Section 65 of the Land Act 1884 (Section 103 Land Act 1901 and Section 86 Land Act 1915) provided for the annual licensing of the occupation of auriferous (gold-bearing) lands. Areas licensed were to be of no more than 20 acres with only one license being allowed for each individual. There was to be no sale of these lands. This section was amended by Section 90 of the Land Act 1898 providing for the appraisal of these lands. If the value of the land was appraised to be more than the rent already paid on them, the subsequent rental was to be no more than two shillings and sixpence per annum with no annual license fee.

    Section 93 and Section 91 of the Land Act 1884 (Section 99 Land Act 1890, as Section 145 Land Act 1901 and subsequently as Section 129 Land Act 1915) provided for the licensing or leasing of Crown lands for a multitude of purposes such as rural businesses, the removal of raw materials and other purposes none of which were to be agricultural or grazing. Licenses were renewable annually at a fee to be set. Leases under the 1884 Act for these purposes were to be of no more than three acres at an annual rental of five pounds.

    Section 119 Land Act 1884 provided for the issuing of grazing licenses for Crown lands not otherwise held. This provision continued as Section 123 Land Act 1890, as Section 187 Land Act 1901 and subsequently as Section 121 Land Act 1915.

    Researchers should note that further research is required into the actual end date of this card recordkeeping system. Some evidence suggests that the card system continued into the 1970s, although some series may have ended previously. For some series of cards it is possible that these were the cards for files for which active life had ceased. It may also have been that all cards are included as details of all files were transferred to a subsequent system.

  • Function / Content
    Application and file management cards replaced Registers of Applications in content and partly in function. Details given are the application number either as a single number or as the fraction where the denominator indicates the Section of the Act (the Land Acts of 1901, 1911, 1915 and 1928 were the main Acts) and the numerator is the file number, the name and address of the applicant, the area and location of the land (section, allotment, parish) and relevant dates. Other details are notations regarding file movements and management and the receipt and sending of correspondence. If a change was made in the Section of a Land Act under which a lease or a license to occupy had been issued the new file number might be found on this card.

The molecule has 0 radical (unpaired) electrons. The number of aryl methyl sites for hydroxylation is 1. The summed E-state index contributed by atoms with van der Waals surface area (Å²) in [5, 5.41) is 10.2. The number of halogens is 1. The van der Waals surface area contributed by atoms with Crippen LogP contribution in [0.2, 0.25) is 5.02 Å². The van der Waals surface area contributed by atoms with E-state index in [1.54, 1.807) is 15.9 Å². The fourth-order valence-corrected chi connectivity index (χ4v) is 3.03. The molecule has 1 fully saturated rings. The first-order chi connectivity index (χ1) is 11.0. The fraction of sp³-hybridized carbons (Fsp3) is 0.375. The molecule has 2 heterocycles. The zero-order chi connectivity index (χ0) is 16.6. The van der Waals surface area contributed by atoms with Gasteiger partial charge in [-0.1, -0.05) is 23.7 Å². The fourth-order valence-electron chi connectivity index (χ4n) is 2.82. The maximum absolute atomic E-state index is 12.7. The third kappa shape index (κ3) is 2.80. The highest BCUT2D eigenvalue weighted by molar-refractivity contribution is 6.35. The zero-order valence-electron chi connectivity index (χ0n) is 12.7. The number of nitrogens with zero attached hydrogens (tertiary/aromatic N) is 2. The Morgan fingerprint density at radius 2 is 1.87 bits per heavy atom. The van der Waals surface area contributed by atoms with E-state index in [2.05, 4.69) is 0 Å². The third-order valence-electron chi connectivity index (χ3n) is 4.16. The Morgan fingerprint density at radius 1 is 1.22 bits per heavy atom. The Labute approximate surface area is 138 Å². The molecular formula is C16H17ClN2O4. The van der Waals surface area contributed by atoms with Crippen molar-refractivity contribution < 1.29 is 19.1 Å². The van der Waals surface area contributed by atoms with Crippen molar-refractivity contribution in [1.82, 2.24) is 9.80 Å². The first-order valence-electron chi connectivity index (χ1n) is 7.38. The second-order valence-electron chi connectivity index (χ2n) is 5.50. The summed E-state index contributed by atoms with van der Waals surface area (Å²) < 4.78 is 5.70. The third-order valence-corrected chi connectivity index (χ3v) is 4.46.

From about 1901 there was a steady decline in new applications being made under the Land Acts. In mid -1907 a circular was sent to District Land Officers notifying them that from that time onwards, all applications regardless of Act and Section of the Act, were to be recorded in a single register kept at the District Land Office and allocated an annual single number. Once applications had been ruled upon by the Local Land Board, details of those which had been successful were to be entered in the register to be kept at the District Land Office for specific Sections of an Act and allocated a running number which became the file number.

    Successful applications had this card and a rent payment card made up at the
    Occupation Branch of the Department of Crown Lands and Survey (VA 538). Details of active files which were initially registered in the volume registers of applications were gradually transferred onto the cards with an annotation being made on the registers either by the word 'Card' or a tick beside the entry. Unsuccessful applications, after 1907, did not have a card made up. These were listed at the Department and papers were filed there in case of appeal against the decision of the Local Land Board.

    The system of District Land Offices parallelled by similar 'District Offices' in the Occupation Branch continued, with a smaller number of physically separate offices outside Melbourne. Within the Occupation Branch itself, officers dealt with the business of a number of District Offices with the number of Divisions within the Branch fluctuating in number relative to the amount of business to be transacted, this in turn being affected by legislative enactments.

    Cards in this series relate primarily to agricultural and grazing licenses and leases and selection purchase leases under the 1911 Land Act. Others relate to Sections 121, 129 and 86 Land Act 1915.

    Section 44 (Licensing) Section 46 (Lease and Grant) of the Land Act 1898 divided lands into three classes for the purpose of the licensing or leasing of agricultural allotments. No more than 200 acres of first-class lands were to be licensed at the rent of one shilling per acre per annum; no more than three hundred and twenty acres of second-class land at the annual rental of ninepence per acre. Both types of land were to be licensed for no more than six years.

    In the 1898 Act, Sections 58 and 59 provided for the extension of the licensing and leasing provisions for agricultural allotments to grazing allotments. Sections 59 and 61 of the Land Act 1898 allowed for the issue of residential or non-residential licenses for grazing allotments on third class land. A license to occupy could initially be issued for up to six years for 640 acres. If conditions relating to the provision of fencing and the destruction of vermin were met, a lease for 14 years could be obtained at a cost of sixpence per acre. Rent payments could be used to defray the cost of purchase at ten shillings per acre.